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IAC announce they have renewed their sponsored listings agreement with Google in a deal until 31st March 2016. The existing agreement, worth $3.5 billion expires at the end of 2012 and IAC seem to be keen to keep their pact going.
So what does this ‘agreement’ involve? Well simply enough, the deal sees Google provide IAC’s search engines (most notably Ask.com) and other partners with sponsored listings and related services. It is not exactly clear what the deal specifically involves, but in the IAC Press Release they explain the deal is ‘comparable to the previous agreement’.
This means that Google will continue to distribute Adwords ads and other search related services to all IAC sites. Ask.com has struggled to compete with Google in the past and as a result have moved away from core search. As we reported it is believed Ask are weighing up a move for either Bing or Google as a third party to provide their search results. [See: Digg, Ask, Cuil and Blekko: How to Compete in Monopolised Markets]
Considering Ask have previously stated a move away from core search to concentrate on Q&A’s and as a result would be looking for a third party, is this latest news an indicator that the third party is Google?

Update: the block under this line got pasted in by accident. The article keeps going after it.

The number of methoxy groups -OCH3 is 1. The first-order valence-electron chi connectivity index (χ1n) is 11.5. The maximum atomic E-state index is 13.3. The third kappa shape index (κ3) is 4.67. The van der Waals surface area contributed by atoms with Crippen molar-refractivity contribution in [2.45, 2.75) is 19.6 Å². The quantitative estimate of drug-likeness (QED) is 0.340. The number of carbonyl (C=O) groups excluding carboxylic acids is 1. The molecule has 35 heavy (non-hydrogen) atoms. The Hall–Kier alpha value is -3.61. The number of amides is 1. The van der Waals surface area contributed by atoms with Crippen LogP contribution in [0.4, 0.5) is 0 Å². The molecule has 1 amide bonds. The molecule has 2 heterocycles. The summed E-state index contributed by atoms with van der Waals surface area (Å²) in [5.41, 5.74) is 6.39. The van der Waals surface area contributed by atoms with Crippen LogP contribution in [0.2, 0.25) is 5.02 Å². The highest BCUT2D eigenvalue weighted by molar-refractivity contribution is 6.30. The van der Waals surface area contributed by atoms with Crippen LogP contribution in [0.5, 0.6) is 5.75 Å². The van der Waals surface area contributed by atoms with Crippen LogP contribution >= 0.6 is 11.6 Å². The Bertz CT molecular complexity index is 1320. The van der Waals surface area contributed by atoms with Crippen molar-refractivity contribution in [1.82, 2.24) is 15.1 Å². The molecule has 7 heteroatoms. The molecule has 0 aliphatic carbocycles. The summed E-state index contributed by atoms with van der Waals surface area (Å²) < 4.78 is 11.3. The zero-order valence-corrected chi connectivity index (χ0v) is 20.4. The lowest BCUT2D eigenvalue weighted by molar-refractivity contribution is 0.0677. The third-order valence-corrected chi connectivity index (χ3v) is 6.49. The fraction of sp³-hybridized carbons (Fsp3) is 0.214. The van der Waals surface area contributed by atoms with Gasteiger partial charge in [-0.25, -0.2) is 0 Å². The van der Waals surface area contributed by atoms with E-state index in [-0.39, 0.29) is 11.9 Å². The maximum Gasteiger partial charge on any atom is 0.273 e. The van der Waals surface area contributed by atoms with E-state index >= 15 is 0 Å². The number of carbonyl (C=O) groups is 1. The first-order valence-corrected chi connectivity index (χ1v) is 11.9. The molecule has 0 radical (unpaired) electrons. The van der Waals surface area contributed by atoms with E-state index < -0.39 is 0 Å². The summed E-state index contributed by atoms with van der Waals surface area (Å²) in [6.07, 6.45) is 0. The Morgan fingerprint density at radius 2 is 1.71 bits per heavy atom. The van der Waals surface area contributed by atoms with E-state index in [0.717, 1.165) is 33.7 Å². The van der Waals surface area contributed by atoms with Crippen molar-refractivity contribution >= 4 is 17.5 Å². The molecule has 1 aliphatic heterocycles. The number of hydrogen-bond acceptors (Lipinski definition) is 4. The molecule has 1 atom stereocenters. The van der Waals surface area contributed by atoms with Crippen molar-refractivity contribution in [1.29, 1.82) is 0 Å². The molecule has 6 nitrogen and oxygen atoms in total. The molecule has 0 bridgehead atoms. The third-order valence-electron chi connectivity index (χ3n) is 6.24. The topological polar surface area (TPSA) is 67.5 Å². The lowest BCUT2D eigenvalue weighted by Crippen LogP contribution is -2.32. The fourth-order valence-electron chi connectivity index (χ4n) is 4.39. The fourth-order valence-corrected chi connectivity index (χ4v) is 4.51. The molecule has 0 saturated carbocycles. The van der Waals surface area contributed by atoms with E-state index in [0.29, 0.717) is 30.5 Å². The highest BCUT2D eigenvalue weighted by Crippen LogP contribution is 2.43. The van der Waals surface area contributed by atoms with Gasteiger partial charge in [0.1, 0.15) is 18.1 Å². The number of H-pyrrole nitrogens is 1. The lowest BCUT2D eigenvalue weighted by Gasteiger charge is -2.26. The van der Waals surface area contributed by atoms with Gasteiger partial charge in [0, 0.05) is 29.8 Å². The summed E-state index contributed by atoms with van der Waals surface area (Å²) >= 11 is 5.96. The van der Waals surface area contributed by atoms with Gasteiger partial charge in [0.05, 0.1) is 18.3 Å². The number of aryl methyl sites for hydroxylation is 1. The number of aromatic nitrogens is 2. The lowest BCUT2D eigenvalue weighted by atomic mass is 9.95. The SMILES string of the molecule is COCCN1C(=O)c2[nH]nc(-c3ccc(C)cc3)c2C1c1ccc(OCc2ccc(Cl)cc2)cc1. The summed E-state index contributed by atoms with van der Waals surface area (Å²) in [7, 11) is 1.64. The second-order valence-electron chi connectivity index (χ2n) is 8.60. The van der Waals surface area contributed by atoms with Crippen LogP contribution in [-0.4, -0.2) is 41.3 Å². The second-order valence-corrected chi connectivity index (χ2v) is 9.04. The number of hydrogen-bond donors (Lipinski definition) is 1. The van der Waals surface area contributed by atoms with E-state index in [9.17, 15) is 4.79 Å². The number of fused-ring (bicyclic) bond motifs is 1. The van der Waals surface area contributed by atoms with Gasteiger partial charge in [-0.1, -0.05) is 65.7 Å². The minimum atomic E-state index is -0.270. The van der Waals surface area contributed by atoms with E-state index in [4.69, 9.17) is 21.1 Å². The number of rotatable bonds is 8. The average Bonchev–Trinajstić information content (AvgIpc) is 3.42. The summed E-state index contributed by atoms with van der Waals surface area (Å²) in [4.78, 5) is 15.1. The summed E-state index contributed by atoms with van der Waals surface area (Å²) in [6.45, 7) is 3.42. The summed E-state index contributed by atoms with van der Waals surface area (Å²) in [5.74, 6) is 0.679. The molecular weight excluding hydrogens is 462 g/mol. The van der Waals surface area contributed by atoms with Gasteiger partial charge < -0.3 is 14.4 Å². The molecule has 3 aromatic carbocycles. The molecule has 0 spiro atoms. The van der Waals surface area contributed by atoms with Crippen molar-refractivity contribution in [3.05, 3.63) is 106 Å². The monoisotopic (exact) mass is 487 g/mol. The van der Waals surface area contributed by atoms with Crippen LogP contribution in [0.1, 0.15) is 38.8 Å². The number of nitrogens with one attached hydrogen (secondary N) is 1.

Well that’s unclear, but we do know that for the time being they are very happy with their current agreement because of the financial and operational implications. Before their deal with Google, Ask’s operating income was $58 million (in 2006), compared to $125 million in 2010.
We will of course be keeping a close eye on this story and keep you updated with any developing news.
For a long time, Bing, the UK’s second-largest search engine, has been underappreciated and, in some instances, even ignored. Often regarded as the inferior search engine to market leader Google, Bing has historically struggled to appeal to many in the digital world. Most PPC analysts would give justified reasons for neglecting Bing for so long; these include the volume of traffic and the user experience just not matching up to Google. However, the validity of these assessments is now diminishing. Bing has grown and improved rapidly in the last couple of years; if you are not integrating it into your comprehensive digital marketing plan, you run the risk of missing out on a large portion of your chosen market and significant revenue.
When it comes to building a content marketing campaign, it can be difficult to know where to start. You may have an initial idea but bringing it to life and getting your message seen are always harder than initially thought.